MariaDB provides a drop-in replacement for MySQL.
MariaDB does not have a validation password plugin by default.
MariaDB does not support native JSON type but supports text column type.
MySQL protocol is not followed in MariaDB.
MariaDB supports temporary table Space and binary encryption.
The key management plugin of MariaDB is AWS.
MariaDB does not have any schema for the optimization and interpretation of data.
MariaDB has the option of creating invisible columns.
Connection thread pools are present in MariaDB.
The default format of the binary log in MariaDB is mixed.
A binary log can be compressed in MariaDB.
Bug fixes are done more frequently in MariaDB.
Only those tables which are queried will be visible in MariaDB.
Scaling is done in MariaDB with the help of the Columnstore.
Due to data compression, MariaDB shows good performance in storage.
Multiple threads work in parallel, giving better database performance.
New features are released often.
MariaDB is faster.
Data masking is not done in MariaDB.
Large-sized data can be used easily in MariaDB.
MariaDB has backward compatibility.
Linking with closed source software is done in MariaDB.
Test cases for all fixed bugs are provided.
Collations are supported more in MariaDB.
Different configurations are available for feature testing in MariaDB.
Testing with the test suite is better in MariaDB.
Complex queries can be solved faster.
The memory storage engine is better in MariaDB.
Proprietary code is not accessible in MariaDB.
Secondary database models are Document store and Graph DBMS.
OS X is not supported as a server in MariaDB.
Delphi language is not supported in MariaDB.
Privilege checks are done faster in MariaDB.
MySQL’s performance is not that great when compared with MariaDB.
MySQL does not allow linking with closed source software.
MySQL is not transparent at all.
MySQL does not provide a replacement for MariaDB.
MySQL has a validation password plugin by default.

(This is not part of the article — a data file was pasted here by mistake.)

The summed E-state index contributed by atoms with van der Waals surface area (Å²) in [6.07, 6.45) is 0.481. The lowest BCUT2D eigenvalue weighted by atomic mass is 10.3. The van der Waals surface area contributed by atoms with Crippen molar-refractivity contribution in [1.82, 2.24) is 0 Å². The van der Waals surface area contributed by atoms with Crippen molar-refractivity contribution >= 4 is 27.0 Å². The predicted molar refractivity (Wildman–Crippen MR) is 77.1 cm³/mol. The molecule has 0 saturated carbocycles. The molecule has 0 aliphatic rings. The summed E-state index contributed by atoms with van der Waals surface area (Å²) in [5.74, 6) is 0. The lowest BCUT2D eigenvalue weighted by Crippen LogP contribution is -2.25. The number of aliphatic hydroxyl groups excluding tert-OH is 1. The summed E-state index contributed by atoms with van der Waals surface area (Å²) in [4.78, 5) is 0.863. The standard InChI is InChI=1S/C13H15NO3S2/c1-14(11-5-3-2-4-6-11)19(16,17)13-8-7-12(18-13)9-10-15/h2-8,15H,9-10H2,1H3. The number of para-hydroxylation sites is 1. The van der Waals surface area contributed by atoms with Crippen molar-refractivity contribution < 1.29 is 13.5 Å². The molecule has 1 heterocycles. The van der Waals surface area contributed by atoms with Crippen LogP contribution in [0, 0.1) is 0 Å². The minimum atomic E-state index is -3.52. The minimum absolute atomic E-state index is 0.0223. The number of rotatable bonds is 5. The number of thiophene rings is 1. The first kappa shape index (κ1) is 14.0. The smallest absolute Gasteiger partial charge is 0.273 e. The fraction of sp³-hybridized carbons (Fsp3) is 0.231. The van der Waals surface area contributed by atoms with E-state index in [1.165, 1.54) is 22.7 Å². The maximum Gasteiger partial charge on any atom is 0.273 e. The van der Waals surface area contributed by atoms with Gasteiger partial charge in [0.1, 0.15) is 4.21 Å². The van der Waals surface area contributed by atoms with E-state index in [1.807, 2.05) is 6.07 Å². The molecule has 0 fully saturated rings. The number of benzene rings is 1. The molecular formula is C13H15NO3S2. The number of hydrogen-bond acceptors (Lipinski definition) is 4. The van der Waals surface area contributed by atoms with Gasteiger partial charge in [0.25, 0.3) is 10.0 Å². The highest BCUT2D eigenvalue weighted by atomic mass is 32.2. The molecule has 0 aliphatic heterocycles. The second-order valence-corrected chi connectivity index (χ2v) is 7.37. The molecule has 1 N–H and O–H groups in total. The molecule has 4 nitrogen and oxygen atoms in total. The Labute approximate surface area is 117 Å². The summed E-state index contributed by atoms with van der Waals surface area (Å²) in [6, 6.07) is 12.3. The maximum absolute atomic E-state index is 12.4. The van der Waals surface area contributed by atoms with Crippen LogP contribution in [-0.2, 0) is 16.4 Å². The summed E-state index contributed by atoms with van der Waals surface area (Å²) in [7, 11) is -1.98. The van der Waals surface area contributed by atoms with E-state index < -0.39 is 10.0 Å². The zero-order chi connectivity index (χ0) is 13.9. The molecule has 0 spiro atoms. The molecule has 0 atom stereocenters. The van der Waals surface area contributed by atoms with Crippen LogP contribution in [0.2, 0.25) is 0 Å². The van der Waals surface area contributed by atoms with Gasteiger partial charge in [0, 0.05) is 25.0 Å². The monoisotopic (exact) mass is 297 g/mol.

MySQL supports native JSON type.
MySQL follows the MySQL protocol.
MySQL does not support binary logs or temporary table Space.
The key management plugin of MySQL is available only in Enterprise edition.
MySQL has an SYS schema for the optimization and interpretation of data.
MySQL does not have an option to create invisible columns.
Thread pools are not available in MySQL.
The default format of the MySQL binary log is row-based.
A binary log cannot be compressed in MySQL.
In MySQL, bug fixes are done less frequently.
All the tables will be shown irrespective of the query.
Columnstore is not available in MySQL.
Storage performance is not that great when compared with MariaDB.
Threads do not work in parallel in MySQL.
The release of new features takes time.
MySQL is not as fast as MariaDB.
Data masking is done in MySQL.
Large-sized data cannot be used easily in MySQL.
MySQL does not support backward compatibility.
Linking with closed source software is not done in MySQL.
Test cases are not provided.
Collations are supported less in MySQL.
Configurations for feature testing is not available in MySQL.
Testing is not as good as MariaDB in MySQL.
Complex queries are not solved faster.
In MySQL, memory storage engines are not as faster as MariaDB.
Proprietary code is accessible in the MySQL enterprise edition.
The secondary database model is the Document Store.
OS X is supported as a server in MySQL.
Go language is not supported in MySQL.
Privilege checks are not that fast in MySQL.
MariaDB upholds MySQL and is viable with it in all structures. Since MariaDB is somewhat new, we might need to pay for its persistent help however it is free at this moment. MariaDB developers make a point to refresh new highlights frequently, and henceforth the software must be constantly refreshed for its elements.